Tuesday, March 3, 2015

Kit of Parts

Architects assemble buildings from individual parts in Revit. Pre-set elements are part of a templates and libraries for easy access. Any building starts from a kit of parts, just like the furniture from IKEA. A ready library of walls, floors, roofs, windows, doors, stairs, components, annotations, and formats can be customized to whatever you want for the design and documentation of architecture in the Revit Building Information Model environment. You can set it up as you please.


Is there a best way to approach to creating a uniform set of building blocks in Revit? Standards sometimes exist for standards’ sake and are not worth having unless they make things better. A good Revit standard keeps work clean and understandable, with fewer unnecessary steps or distracting choices; no need to “reinvent the wheel” every time. On the other hand, over-defined standards can become overwhelming, reducing speed and flexibility. The value of setting elements up before hand goes away if the Revit user is tempted to abandon the system and make what they need ad-hoc.

Building the Library from Generic to Realistic

A kit of parts that works in Revit starts with generic components and extends to the more complex. No need to force detailed decisions early. Provide a basic spectrum of choices systematically named so the designer can find them. Show only to the level of detail that is needed to communicate clearly, which is no different that in the days of hand drafting. Just because we can show high level of detail in Revit doesn't mean we should. Don’t weigh the process down.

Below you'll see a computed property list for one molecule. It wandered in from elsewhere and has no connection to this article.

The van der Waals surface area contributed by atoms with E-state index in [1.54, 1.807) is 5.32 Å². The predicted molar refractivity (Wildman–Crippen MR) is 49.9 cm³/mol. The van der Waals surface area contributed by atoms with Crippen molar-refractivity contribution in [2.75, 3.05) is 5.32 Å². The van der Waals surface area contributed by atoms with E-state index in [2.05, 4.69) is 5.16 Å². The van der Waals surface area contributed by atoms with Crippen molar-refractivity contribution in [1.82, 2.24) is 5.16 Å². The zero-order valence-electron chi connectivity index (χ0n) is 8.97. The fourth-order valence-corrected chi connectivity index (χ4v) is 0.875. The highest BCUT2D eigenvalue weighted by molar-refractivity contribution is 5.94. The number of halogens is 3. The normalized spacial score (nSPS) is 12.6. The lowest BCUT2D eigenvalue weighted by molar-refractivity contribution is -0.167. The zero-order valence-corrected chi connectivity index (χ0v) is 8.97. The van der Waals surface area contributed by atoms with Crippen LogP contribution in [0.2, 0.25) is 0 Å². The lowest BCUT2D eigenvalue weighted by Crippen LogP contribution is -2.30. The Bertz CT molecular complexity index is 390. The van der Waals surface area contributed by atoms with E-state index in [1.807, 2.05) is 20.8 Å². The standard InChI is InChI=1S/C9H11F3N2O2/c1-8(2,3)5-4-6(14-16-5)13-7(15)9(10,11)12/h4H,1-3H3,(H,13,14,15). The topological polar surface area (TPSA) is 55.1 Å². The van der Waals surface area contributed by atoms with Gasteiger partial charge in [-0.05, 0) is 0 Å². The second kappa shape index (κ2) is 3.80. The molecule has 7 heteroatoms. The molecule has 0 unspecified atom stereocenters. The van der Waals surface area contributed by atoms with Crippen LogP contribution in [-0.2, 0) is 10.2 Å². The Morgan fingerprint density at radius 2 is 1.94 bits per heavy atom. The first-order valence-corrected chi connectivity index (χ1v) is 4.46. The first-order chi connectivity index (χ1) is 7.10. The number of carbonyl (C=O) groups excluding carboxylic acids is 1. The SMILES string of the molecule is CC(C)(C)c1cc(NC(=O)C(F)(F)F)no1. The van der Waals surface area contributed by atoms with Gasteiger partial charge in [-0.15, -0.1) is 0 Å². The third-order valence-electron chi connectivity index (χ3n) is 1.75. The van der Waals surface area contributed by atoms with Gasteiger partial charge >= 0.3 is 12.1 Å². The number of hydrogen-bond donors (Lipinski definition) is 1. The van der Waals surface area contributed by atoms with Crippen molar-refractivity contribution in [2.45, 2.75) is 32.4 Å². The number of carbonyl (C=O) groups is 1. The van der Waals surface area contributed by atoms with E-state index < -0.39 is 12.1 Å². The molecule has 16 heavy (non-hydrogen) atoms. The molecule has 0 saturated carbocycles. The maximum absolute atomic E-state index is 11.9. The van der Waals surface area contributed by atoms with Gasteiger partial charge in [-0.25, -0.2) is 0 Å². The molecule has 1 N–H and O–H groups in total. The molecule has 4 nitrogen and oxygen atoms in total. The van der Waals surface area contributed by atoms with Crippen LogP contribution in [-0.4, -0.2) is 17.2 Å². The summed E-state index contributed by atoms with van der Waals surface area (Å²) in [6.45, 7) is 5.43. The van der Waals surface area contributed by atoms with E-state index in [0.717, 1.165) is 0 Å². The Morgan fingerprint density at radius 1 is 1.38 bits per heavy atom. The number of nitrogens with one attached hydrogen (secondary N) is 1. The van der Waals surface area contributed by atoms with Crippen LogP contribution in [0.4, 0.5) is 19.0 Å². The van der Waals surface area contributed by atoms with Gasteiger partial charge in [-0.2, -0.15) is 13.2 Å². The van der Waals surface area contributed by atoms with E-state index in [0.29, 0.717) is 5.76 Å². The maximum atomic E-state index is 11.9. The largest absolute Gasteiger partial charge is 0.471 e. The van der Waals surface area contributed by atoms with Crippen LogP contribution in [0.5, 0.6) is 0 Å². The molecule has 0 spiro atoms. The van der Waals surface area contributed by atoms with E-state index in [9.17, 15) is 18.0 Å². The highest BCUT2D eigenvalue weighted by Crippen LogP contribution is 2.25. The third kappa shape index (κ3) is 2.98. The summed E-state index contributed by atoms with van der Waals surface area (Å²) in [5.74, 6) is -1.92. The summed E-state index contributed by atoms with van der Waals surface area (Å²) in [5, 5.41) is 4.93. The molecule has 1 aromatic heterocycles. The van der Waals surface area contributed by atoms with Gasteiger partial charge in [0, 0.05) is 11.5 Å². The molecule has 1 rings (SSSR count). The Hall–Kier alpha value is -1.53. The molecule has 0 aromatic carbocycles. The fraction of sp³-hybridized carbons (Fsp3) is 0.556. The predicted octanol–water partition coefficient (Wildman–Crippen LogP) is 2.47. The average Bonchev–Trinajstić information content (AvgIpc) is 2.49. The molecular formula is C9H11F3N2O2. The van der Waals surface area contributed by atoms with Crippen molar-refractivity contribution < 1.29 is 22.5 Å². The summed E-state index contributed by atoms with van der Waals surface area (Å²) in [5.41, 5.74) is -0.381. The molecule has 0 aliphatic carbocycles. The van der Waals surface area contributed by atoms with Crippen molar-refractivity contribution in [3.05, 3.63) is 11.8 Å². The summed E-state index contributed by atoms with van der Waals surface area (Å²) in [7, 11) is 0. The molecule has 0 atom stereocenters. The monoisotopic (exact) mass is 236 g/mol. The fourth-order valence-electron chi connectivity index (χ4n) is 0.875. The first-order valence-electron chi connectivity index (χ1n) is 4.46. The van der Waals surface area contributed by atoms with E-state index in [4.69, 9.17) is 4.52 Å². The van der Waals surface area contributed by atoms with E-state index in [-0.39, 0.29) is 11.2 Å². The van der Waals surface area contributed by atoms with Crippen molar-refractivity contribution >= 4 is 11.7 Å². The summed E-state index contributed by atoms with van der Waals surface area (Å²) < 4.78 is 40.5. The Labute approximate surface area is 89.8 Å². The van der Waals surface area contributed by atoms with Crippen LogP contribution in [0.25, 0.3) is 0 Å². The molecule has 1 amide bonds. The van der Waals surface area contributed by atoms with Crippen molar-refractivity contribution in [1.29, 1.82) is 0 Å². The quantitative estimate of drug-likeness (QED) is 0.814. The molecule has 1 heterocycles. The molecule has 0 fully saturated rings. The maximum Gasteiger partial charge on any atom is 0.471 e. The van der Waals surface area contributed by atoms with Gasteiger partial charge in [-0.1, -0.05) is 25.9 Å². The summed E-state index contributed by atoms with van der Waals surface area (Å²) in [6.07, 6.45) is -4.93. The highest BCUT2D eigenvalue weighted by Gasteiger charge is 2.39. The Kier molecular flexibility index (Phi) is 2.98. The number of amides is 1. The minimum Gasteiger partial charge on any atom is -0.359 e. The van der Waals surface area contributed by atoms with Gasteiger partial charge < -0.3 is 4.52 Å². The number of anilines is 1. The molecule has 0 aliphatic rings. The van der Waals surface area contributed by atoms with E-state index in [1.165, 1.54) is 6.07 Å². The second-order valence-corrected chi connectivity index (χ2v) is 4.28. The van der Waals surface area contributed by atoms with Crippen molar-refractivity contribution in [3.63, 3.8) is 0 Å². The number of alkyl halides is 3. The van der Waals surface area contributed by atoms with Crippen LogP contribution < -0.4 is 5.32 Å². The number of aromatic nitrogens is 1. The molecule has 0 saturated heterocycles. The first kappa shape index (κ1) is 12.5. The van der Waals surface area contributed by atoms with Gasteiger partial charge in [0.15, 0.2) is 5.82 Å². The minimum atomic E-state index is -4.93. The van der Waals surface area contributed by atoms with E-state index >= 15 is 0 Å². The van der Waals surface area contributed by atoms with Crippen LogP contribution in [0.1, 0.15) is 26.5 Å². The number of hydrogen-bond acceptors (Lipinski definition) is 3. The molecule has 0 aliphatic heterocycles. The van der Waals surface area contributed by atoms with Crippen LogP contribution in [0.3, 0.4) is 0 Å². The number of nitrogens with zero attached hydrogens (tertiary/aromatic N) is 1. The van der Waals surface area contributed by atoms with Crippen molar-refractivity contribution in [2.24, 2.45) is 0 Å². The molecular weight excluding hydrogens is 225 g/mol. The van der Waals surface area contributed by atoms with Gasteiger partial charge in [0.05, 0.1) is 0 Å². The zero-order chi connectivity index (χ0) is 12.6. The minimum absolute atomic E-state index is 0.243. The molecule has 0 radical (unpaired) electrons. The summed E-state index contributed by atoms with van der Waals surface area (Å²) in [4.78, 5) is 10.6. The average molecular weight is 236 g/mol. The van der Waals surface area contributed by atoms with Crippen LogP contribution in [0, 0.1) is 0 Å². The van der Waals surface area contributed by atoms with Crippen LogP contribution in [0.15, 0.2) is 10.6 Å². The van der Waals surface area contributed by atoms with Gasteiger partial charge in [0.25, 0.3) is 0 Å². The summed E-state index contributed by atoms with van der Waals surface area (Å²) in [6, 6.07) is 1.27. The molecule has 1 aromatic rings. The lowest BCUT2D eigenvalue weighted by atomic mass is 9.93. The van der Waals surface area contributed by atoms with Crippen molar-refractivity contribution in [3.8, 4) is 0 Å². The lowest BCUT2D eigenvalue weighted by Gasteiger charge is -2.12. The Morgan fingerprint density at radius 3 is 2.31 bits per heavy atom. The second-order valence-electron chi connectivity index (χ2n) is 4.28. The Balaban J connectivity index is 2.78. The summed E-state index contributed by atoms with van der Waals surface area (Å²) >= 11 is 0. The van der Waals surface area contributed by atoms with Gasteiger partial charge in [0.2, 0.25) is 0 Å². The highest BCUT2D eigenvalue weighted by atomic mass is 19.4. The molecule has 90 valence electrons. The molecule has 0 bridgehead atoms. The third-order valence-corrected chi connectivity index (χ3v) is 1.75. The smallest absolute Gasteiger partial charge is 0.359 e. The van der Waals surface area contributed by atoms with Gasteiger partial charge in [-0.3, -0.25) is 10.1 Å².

Look it Up

One of the most important aspects of a good library is to clearly codify the choices. A graduated series of standard components can be given short, logical, findable names. Keep the library small, containing just the parts that serve as “seeds” for duplicating to similar types parametricly.
Human memory is limited, but we can always look it up, or make it as we need it according to a system.  
Standards should extend to the text, tagging and formatting of the model in all phases, from schematic through construction documents. Good standards streamline and help us visualize and communicate the work, The same model serves as the basis for clear diagrams and stunning presentations as well as highly technical documentation, with format styles already built in. In Revit, it is best to set it all up right from the start, with an effective kit of parts.

Wednesday, February 11, 2015

The Justification for Alignment

Architects love to align things,... professionally.   Original typesetting involved “justifing” text to “make it perfect” by aligning left and right margins, now anything that can be aligned uses this sense of the word.  Architects take a keen interest in this subject and Revit parametric models make it easy.  A prime example is how architects work with walls.  We assign a plane of alignment to a Revit object that helps quickly, precisely control how they are placed as we compose in plan.  (See the previous post, Dimensions - the Nominal,  the Actual, and the Usable,  for a “prequel” on Revit dimensioning).

Exterior Face, Interior Face, or Centerline

A building, unlike justified letter type, is in three dimensions.  Walls in Revit have a defined, flexibly